Nelson Music Room filled up last weekend with undergraduates eager to learn about the experiences of their peers — except, they weren't sure whose experiences they were hearing.
Me Too Monologues is celebrating its 10th anniversary this year, with their second weekend of shows taking place this coming weekend. Me Too sparks conversations on identity through an annual show completely written, performed and produced by the Duke community. Students, faculty and alumni are invited to submit anonymous pieces, which peers perform as monologues in a theatrical production. The monologues this year focus on topics such as racial and national identities, mental health and loss.
To celebrate the anniversary, each actor performed a line from one of the monologues of the past ten years, giving a small sampling of the number of different identities and life experiences honored by Me Too in the past 10 years.
"We wanted to give our history a space on stage," said Delmedico.
Me Too was founded in 2009 by Priyanka Chaurasia, Trinity '10, and was originally housed under the Duke Center for Race Relations. After Chaurasia attended Common Ground, a diversity immersion retreat where students share stories on how their identity markers have affected them, she realized the power testimonial theater could have on a community. Only three years after the 2006 Duke lacrosse scandal, Chaurasia believed Duke would benefit from a campus space to openly discuss issues relating to race, ethnicity and culture, according to current senior and Executive Producer Annie Delmedico.
Me Too began accepting stories concerning all identity markers in 2012, and became an independent organization in 2014. In 2015, the organization began to expand nationally, with productions popping up at UNC, Princeton and Columbia, among other universities. In addition to their yearly show, in 2017 Me Too starting hosting the Me Too podcast, which features monologues as well as discussions with community members on related identity issues.
The Me Too production team received around 80 possible pieces last semester for this year's show. They met for over nine hours to discuss each individual monologue, then chose 18 to include in the production based off of the pieces' tones and themes in relation to the other chosen works.
"Our selection of monologues this year included a lot of unique voices, maybe not ones people could directly relate to, but ones that taught us important lessons," said senior and Theatrical Co-director Vivian Luo.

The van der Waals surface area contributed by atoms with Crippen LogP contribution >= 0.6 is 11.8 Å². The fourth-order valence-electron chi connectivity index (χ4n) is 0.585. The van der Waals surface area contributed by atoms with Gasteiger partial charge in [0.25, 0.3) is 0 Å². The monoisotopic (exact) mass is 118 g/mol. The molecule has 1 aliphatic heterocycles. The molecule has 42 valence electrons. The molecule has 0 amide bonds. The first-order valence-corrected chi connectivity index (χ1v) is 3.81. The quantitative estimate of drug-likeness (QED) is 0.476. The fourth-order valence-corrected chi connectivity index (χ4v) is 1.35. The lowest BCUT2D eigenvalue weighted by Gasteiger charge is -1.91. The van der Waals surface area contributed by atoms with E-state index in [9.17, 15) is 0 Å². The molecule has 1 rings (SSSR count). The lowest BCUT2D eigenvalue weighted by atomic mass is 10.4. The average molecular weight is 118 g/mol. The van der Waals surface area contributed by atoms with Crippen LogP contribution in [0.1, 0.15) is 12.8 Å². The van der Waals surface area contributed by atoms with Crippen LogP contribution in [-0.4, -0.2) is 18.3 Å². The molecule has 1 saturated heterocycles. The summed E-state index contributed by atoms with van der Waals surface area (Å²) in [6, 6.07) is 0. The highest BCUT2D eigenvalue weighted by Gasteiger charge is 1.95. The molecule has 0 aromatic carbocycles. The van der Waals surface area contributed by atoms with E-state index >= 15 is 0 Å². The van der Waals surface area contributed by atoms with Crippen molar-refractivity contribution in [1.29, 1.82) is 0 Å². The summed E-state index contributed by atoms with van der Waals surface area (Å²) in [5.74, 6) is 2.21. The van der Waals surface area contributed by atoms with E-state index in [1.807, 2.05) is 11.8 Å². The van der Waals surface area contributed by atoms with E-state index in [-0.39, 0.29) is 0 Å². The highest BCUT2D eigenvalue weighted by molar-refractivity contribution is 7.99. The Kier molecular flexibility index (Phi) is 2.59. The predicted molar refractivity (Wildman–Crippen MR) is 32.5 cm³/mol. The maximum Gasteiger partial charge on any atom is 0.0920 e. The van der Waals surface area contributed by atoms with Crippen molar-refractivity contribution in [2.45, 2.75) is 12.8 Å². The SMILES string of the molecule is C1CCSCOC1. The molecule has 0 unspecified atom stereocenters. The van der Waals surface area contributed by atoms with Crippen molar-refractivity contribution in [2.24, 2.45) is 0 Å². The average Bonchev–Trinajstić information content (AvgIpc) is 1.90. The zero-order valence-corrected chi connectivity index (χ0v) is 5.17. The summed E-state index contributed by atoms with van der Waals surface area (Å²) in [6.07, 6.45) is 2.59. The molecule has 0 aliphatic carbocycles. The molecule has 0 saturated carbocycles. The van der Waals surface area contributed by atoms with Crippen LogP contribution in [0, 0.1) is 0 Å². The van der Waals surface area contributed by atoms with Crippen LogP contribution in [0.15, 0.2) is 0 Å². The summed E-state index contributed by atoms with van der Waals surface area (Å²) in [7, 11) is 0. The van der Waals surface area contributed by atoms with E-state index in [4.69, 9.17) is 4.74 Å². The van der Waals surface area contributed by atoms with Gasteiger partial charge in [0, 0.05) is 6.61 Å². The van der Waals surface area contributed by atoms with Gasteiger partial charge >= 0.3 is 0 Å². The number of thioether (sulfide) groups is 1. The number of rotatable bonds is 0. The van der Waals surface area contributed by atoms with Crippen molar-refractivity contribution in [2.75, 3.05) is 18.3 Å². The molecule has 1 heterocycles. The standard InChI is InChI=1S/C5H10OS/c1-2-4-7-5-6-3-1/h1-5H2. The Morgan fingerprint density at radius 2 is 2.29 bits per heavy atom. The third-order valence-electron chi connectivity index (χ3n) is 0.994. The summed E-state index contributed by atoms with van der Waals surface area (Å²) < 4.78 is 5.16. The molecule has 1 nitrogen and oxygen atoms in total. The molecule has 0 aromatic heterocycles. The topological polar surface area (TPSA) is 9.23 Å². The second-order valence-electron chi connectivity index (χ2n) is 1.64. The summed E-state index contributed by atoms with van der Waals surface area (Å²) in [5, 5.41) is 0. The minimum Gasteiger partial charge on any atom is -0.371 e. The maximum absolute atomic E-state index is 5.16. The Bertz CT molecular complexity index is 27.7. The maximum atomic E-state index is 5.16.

By instigating a dialogue about a variety of identities, Me Too inspires the Duke community to question campus culture and be more honest and empathetic in their everyday lives. The audience is encouraged to interact with the performers, snapping or stomping when an aspect of the monologue resonates with or inspires them.
"The natural limitation of our show is that we can't represent every story on campus," said Delmedico. "The hardest part is keeping that at the forefront of our minds while creating a space for people to change within themselves or change the way they hear others' stories."
Once the production team determined which monologues would feature in the show, they held open auditions to select performers. They looked for three categories of actors: ones that could do humor, ones that could do drama and ones that could give a didactic, Obama-like speech. They match performers as closely as possible to the identity markers of the monologues, and play with the freedom of some of the pieces that don't have clearly defined markers.
"In the end of the day we're looking for someone who's able to connect," said Luo.
Ten years later, the Me Too Monologues remains a central space for openness and honesty in Duke campus culture. Due to the courageous submissions by the writers, the performance asks viewers to question their own Duke identities, as well as how they interact with other community members.
"We want to illuminate these perspectives of people on the margins of identity markers we encounter in our everyday life," said junior and Theatrical Co-director Betsy Broaddus.
The Me Too Monologues will take place in the Nelson Music Room Friday and Saturday at 7 p.m., as well as Sunday at 2 p.m.
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